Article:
A recent JM Financial report (ONDC: Disruption or Evolution) highlights this point well. “ONDC’s proclaimed focus is on prioritising the local sellers and not the buyers. However, the problem isn’t really on consolidating supply as there are a larger number of local retailers and MSMEs that can be on-boarded. The tougher problem will be getting the buyers to switch to transacting via ONDC without any incentives or discounts,” said JM Financial.
The other challenge is to what extent the larger e-commerce players would share their data, algorithms or buying behaviour for better listing.
Currently, the ONDC framework limits data usage and storage. Assuming that separate buy-side and sell-side apps are part of the transaction, the consumer data may reside with the buy-side app. This is technically not expected to influence the pricing or inventory while the sell-side app may not get access to consumer behaviour, including conversion rates.
“However, true interoperability will only be achieved when data exchange is enabled,” said JM Financial.
Experts also said the question arises of how a seller can benefit by listing on the platform and what is the motivation for customers to shop on ONDC. Industry sources said the key to that is to provide a competitive price and a lot of choice for products. The platform also has to create trust that the product is genuine and has a reliable delivery mechanism. This would take many years to get formed.
“If a consumer is planning to buy an iPhone, what would encourage him or her to buy it on ONDC, instead of Amazon or Flipkart, which are selling it at competitive prices?” asked an official at an e-commerce firm. Also, when a consumer searches for a product like a mobile on ONDC network, how would the results be displayed?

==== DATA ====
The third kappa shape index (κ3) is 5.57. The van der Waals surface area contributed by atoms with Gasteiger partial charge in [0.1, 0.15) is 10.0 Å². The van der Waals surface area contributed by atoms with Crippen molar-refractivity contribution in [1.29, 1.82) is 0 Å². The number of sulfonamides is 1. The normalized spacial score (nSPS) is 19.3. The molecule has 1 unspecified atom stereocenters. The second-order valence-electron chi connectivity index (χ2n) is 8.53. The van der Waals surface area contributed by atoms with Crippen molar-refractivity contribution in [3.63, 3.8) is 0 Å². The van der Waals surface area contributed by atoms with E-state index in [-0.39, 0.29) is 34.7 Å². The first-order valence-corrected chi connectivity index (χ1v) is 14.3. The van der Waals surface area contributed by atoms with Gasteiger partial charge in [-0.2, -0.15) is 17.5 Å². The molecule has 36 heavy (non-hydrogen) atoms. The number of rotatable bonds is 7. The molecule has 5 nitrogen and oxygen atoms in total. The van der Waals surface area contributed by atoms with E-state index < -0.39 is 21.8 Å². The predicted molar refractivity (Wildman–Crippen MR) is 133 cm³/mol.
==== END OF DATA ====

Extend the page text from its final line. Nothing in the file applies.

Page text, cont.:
Platforms such as Amazon and Flipkart showcase products based on various filters such as price and popularity.
If ONDC’s aim is to democratise e-commerce, will it showcase the product of a small seller first instead of a large e-commerce firm?
Also, firms such as Amazon, Flipkart, Meesho, Reliance and Tata have their own codes.
“How would ONDC ensure all of them have the same language and the search result is true and fair,” asked an executive of one of these companies.
The other big question that needs an answer is ONDC’s financial viability: Will ONDC also take the path that UPI took of zero per cent merchant discount rate?
“So far there is no commission or charge that ONDC is taking, but it will do so in future. How much would it be and will it then derail the entire initiative?” asked a senior e-commerce executive.
Salman Waris, managing partner at technology law firm TechLegis Advocates & Solicitors, however, said, ONDC will encourage small retailers to adopt e-commerce and join the online marketplace. “This would result in bringing separate buyer-centric and seller-centric apps that will be beneficial for anyone who is invested in e-commerce,” said Waris.